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Is boarding a loft with LoftZone the easier option?

Posted by Alex Barrett on 23 August 2016 at 9:45 am

Loft insulation is a vital component of any energy efficient house, but installing the recommended 270mm of loft insulation can cut into storage space. One way to get around this is to add extra joists, or to use a dedicated system like LoftZone, so you can board above the recommended depth of insulation, providing safe access to secure storage in your loft.

On YouGen’s sister website, SuperHomes, you can read how Mark Brown DIY boarded his loft using extra wooden joists. Here, we talk to Dave Raval, also a SuperHome owner, about LoftZone, a flexible system of steel cross beams to construct a raised platform to carry loft boards. Dave helped develop the system and brought it to market. In the following exchange Dave explains how the LoftZone system works and the advantages for those retrofitting their loft space.

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Q. Can you tell us a bit about your StoreFloor system?

A. "The LoftZone StoreFloor system is designed to offer safe and secure storage space in your loft, whilst also allowing you to have the full depth of insulation to prevent heat loss. In surveys conducted, we've discovered that 82% of people squash their insulation to allow them to use their lofts for storage, but this reduces the effectiveness of the insulation by at least 50%. The LoftZone system overcomes that problem by creating a raised deck above the insulation which is easy to install and gives you the storage space you need, whilst making sure your insulation is working exactly as it's meant to."

"It's also suitable for nearly all types of homes, including new-build homes. We're the only construction certified loft floor system and have been fully tested to British Standards. We’ve won numerous awards, including the Best New Invention award at the Ideal Home Show, Best Energy Saving idea from the Citizens Advice Bureau, and best practical energy saving Invention from Oxford University."

Q. How was the system invented?

A. "The honest answer – in a pub near Woking!! One of the inventors was a Chartered Surveyor who knew that loft insulation was almost always squashed, and together with his friend, he came up with the solution. We then invested our own money to design and manufacture the product, all in the UK and now we sell it all over the world."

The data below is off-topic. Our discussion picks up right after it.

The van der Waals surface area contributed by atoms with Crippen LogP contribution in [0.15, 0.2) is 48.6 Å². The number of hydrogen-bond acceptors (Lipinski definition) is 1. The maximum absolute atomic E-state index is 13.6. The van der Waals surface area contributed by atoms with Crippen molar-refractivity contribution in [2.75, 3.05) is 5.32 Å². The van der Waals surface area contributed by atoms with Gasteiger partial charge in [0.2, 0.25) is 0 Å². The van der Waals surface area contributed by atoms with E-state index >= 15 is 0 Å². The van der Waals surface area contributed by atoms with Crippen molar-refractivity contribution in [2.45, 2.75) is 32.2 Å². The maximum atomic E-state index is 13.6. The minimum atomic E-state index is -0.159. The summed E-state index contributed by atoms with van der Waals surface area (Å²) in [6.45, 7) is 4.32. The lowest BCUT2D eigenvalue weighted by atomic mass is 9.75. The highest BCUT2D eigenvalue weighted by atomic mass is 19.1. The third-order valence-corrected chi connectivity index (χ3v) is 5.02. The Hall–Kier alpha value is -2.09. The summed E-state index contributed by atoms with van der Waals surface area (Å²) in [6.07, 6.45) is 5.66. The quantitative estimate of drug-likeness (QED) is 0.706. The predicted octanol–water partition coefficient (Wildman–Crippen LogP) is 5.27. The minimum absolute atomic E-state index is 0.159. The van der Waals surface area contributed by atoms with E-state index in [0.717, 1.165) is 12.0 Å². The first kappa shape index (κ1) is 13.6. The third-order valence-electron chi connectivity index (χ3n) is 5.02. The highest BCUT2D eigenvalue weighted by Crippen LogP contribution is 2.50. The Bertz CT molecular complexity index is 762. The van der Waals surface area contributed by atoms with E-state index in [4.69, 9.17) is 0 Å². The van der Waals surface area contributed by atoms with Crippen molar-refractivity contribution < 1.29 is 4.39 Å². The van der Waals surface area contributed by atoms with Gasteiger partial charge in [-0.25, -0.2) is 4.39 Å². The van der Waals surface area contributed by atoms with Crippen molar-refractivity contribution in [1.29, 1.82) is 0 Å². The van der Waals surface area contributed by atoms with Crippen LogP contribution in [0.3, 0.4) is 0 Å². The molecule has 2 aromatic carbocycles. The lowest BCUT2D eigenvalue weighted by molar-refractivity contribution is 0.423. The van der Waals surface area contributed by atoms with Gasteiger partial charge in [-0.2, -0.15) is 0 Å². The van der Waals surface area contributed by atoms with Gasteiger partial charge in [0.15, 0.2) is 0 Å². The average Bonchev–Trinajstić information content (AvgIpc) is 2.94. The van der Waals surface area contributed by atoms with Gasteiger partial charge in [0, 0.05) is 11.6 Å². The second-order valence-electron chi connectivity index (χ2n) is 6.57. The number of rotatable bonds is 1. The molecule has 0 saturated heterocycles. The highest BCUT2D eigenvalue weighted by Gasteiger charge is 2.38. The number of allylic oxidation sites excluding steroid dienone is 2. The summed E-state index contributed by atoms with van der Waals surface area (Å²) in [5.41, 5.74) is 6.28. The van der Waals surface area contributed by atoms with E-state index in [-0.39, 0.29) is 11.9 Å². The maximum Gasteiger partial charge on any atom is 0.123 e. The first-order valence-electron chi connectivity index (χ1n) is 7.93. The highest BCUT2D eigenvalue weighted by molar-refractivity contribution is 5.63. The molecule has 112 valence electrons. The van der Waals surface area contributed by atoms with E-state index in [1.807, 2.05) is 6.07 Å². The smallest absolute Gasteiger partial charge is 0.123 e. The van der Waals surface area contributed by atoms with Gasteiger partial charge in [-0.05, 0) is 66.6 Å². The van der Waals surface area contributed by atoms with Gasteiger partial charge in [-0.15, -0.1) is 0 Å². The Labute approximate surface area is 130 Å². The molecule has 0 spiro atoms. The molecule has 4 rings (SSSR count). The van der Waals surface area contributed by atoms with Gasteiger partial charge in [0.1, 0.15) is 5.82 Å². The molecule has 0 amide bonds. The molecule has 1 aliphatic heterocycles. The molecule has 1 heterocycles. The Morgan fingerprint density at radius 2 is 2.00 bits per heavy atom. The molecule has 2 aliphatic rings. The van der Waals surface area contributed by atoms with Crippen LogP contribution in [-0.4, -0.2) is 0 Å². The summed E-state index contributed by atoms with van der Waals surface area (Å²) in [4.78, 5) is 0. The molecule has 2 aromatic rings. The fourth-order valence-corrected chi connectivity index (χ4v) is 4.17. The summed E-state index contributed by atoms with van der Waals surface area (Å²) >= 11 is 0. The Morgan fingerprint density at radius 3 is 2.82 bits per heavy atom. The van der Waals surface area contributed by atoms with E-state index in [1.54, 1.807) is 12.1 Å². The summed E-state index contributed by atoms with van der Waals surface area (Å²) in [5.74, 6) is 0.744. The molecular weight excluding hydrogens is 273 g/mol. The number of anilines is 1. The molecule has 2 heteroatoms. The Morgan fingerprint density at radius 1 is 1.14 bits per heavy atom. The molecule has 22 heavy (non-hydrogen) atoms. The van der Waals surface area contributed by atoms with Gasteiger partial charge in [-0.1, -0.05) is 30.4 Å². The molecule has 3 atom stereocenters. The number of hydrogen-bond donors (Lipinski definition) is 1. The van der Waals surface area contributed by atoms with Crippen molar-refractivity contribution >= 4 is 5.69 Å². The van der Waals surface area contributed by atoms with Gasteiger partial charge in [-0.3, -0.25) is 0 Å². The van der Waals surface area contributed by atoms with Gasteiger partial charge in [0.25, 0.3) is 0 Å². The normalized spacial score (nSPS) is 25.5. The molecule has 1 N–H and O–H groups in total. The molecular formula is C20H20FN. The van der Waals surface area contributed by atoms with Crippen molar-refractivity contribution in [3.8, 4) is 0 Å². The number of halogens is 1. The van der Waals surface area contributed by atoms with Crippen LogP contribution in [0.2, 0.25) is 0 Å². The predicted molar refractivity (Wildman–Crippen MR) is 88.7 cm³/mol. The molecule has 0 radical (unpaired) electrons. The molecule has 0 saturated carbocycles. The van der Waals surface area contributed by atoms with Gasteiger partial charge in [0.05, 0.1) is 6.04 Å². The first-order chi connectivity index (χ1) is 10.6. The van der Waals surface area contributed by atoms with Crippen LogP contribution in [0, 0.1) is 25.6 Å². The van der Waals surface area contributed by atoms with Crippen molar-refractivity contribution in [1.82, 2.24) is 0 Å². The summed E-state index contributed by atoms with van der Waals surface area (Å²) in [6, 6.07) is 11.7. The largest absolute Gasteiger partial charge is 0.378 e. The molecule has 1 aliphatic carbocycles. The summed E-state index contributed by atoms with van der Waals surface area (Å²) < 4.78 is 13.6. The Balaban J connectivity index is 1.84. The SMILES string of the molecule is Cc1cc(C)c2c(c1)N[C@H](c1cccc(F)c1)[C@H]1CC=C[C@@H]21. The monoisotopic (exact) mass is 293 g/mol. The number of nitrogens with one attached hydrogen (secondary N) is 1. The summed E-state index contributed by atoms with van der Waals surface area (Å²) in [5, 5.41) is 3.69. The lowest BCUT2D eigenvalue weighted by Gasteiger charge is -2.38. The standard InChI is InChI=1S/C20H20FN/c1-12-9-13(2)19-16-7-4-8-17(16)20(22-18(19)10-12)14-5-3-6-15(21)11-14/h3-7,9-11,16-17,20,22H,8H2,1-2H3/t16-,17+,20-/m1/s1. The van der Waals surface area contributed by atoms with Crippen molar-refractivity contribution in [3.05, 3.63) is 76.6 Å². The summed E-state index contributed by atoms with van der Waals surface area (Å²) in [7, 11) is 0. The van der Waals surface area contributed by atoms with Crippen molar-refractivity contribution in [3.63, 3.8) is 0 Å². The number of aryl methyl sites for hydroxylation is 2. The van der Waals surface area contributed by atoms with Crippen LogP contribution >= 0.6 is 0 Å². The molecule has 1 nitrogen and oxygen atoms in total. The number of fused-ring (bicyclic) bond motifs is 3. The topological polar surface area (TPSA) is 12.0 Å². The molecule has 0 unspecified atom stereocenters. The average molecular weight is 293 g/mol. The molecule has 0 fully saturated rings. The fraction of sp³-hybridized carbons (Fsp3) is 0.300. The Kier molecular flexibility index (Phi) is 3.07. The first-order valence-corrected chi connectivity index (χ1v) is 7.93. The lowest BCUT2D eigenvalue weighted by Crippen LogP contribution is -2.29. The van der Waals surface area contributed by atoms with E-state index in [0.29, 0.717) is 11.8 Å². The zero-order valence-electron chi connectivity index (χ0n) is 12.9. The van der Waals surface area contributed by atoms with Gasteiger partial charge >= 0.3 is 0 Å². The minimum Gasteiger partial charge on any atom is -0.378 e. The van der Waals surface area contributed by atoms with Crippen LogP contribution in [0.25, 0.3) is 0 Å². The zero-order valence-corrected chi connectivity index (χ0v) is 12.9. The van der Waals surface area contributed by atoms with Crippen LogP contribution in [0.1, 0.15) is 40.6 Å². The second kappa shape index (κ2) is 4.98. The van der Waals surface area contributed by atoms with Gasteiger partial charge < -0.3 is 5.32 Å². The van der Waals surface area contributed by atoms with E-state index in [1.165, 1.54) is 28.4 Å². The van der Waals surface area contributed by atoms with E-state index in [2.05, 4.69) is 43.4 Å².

Q. How does it work?

A. "The StoreFloor system has only three parts: galvanised steel Cross-Beams, and recycled plastic Tri-Supports and Uni-Supports. The Tri-Supports sit on top of the joists, giving you clearance above the full depth of insulation in a loft. The Cross-Beams slide on the Tri-Supports and safely and securely support the loft-boards, whilst the Uni-Supports help to spread the load across the system and add additional stiffness where required."

Q. What are the advantages?

A. "There are many advantages to our kit:

  • It's lighter and faster to install than using heavy materials like timber
  • It’s designed to be adaptable and works with a variety of roofs, including those with uneven or warped joists.
  • The air gap above the insulation prevents condensation and subsequent damp, which can occur with other raised floor products."

"We're the only product that is designed to support loft boards both to the manufacturer's specifications, but also in situations where joists are unevenly spaced or where obstructions are present. Other systems risk condensation under boards, which the air-gap in our system removes. The LoftZone system is also compatible with the full 350mm depth of insulation, whereas other products cannot offer such height."

"Comparing it to other alternatives, StoreFloor is lightweight and won't overload ceiling joists like timber does, and also doesn't contain any chemicals that can damage wiring unlike rigid foam. Our Cross-Beams are designed so that you don't have to cut loft boards to size for them to fit and the entire kit is made so it's easy to install."

So why board your loft?

Q. How much storage space do you generally lose by installing the required depth of insulation and how does your system help to keep the loft accessible?